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How To Express Your Pet’s Anal Glands

 

 

 

 

 

 

 

Most groomers and veterinarians offer to express them, but what’s up with these ‘anal glands’ anyway? Here’s what you need to know.

 

What Are Anal Glands?

 

Anal glands (anal sacs) are the same glands that give muskrats their musk and skunks their funk.  Hold onto your barf bag, but the anal glands of beavers are used to give ‘leathery’ accents to many perfumes and are used in some human foods as a substitute for vanilla. Anal glands are located about  3/4th inch inside your dog’s anus and about ½ inch inside your cat’s. Biologists and vets believe that they exist to uniquely mark the stool of the individual as his or her own and hence alert all other nearby animals that, ‘Hey I was here,and ‘this is my turf.’

 

What Do Anal Glands Do?

 

Anal glands function a lot like a sweat gland.  They produce a slow continuous supply of an oily, dark, sharp-smelling fluid.  When everything is operating normally, they express themselves every time your cat or dog defecates, but in cases where the pet is overweight, where the pet is inactive, and for other unknown reasons, the anal glands do not express themselves. They then continue to fill, expand, and cause your pet discomfort.  In some cases they become infected and in the worse possible scenario, they abscess or rupture.

 

Anal Gland Issues Are Not Uncommon

 

At Brookfield, we probably treat an anal gland issue in a dog once a month or once every other month. That’s not a lot of anal gland issues, but it’s enough that every pet owner should take the relatively inexpensive precaution of having their pet’s anal glands felt on a regular basis and, while you’re in there, expressed.  Cats typically do not have anal gland issues unless they are very overweight, but there are exceptions to every rule.

 

How To Express My Dog’s Anal Glands?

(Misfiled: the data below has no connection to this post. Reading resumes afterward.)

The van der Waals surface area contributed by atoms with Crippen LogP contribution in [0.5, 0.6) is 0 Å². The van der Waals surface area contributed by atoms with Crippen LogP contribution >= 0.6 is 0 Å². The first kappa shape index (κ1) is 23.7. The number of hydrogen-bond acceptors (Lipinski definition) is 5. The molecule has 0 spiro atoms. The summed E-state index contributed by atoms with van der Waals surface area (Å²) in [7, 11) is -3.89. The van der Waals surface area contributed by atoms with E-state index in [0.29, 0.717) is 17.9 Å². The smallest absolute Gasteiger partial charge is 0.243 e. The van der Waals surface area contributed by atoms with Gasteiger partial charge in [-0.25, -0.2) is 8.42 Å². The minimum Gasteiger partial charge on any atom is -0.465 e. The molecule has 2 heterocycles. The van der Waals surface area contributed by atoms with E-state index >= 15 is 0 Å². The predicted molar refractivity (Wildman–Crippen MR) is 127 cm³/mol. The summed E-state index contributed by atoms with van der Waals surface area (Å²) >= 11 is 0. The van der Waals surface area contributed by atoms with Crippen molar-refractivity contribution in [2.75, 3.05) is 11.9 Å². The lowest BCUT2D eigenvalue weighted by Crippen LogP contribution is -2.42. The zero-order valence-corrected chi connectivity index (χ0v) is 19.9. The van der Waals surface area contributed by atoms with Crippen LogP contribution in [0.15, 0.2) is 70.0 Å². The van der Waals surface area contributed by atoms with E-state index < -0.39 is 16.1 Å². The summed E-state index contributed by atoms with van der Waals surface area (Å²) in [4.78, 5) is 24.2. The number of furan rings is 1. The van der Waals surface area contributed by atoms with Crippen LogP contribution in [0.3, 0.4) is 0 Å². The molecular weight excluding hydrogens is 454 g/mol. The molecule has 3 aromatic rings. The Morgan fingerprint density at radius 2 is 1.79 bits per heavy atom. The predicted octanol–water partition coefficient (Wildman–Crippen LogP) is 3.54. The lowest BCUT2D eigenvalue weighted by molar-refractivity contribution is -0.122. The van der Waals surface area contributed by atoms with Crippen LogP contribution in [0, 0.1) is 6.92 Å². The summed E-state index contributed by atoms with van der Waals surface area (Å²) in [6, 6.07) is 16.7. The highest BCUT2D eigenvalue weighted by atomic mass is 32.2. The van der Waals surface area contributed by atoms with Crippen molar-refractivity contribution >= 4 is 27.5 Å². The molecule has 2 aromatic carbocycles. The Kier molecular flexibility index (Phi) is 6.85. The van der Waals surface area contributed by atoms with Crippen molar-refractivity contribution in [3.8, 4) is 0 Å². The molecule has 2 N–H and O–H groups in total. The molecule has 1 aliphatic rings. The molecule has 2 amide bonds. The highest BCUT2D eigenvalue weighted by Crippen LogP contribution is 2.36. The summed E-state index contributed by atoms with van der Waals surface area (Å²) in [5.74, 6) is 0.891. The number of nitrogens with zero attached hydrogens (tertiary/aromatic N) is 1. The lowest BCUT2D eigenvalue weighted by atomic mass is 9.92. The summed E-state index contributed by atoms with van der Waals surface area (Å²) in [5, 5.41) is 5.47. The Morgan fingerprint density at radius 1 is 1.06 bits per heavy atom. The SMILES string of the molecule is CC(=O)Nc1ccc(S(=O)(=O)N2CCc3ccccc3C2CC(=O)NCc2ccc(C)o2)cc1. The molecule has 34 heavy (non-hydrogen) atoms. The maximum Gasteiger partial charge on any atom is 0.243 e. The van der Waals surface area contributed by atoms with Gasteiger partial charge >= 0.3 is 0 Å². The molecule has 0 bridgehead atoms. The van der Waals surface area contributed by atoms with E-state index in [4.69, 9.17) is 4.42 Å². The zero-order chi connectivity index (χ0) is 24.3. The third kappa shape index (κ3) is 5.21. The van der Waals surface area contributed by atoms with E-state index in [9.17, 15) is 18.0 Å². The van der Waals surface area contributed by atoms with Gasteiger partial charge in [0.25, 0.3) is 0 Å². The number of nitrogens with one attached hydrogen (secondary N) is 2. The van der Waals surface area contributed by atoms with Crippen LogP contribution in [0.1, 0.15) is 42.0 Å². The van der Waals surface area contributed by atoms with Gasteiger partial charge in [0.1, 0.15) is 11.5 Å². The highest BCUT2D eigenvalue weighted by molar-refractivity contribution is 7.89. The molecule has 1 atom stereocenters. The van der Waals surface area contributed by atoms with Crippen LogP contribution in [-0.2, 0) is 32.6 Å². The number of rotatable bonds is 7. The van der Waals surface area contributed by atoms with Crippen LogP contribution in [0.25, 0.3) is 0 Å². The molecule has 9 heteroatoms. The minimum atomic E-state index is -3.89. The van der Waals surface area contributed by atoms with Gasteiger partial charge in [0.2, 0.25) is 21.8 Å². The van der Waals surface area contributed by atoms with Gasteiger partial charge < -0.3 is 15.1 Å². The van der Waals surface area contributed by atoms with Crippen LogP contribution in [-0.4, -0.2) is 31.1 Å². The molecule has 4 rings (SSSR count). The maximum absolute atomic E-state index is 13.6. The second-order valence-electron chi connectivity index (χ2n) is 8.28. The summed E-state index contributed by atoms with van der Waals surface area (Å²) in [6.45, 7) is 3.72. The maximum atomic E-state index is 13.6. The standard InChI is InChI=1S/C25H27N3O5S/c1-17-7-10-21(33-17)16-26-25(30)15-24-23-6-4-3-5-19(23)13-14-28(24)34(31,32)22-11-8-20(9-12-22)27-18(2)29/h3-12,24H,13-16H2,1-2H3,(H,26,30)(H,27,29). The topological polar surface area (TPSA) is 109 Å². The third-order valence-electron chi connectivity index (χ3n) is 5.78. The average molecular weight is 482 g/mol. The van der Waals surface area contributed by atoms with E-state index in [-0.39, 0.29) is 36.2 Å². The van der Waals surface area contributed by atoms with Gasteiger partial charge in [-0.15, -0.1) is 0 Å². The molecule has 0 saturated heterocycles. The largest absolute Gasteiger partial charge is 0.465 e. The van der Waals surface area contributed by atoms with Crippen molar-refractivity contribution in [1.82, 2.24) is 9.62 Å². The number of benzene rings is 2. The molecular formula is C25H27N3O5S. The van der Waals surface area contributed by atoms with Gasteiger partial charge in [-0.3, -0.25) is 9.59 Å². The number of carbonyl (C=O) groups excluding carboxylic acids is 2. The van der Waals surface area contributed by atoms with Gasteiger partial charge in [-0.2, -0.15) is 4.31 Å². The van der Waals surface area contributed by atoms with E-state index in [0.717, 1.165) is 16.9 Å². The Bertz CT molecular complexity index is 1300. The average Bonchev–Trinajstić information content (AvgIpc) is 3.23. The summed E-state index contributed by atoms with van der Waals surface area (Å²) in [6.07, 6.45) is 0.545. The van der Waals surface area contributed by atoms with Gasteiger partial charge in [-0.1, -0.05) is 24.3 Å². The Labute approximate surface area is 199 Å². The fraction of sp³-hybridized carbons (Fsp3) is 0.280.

We do not recommend that you express your own cat’s anal glands.  Rather, if you believe there is a concern (excessive licking or any kind of scooting), bring your cat in and we’ll decide the best course of action.  If you own a dog, it’s not a bad idea to check his or her anal glands every month or ever other month. We’ll be happy to do this for you, but if you want to try it yourself, here’s a list of the supplies you’ll need and directions on how you should do it.

Water-based lubricant

Paper towels

A few drops of pet shampoo mixed with warm water

(Optional) Scented Grooming Spray

And a  towel

 

Where Are My Dog’s Anal Glands Located?

 

Anal glands are located about ½ to ¾’s of an inch inside your dog’s anus.  If you’re looking at your dog’s rear end while he or she is standing, they should be inside the anus in the 4 and 8 o’clock position (see cover photo).  Put your rubber glove on, lubricate your index finger, and gently insert it into your dog’s rectum keeping your thumb in opposition, but on the exterior side of the anus.  Unless your dog’s rear end is sore, he or she will likely be compliant with your efforts, but someone on hand to hold isn’t a bad idea.  Try to go gently.  Wrestling with your dog is only going to tee up future problems when you try to express your pet’s anal glands again.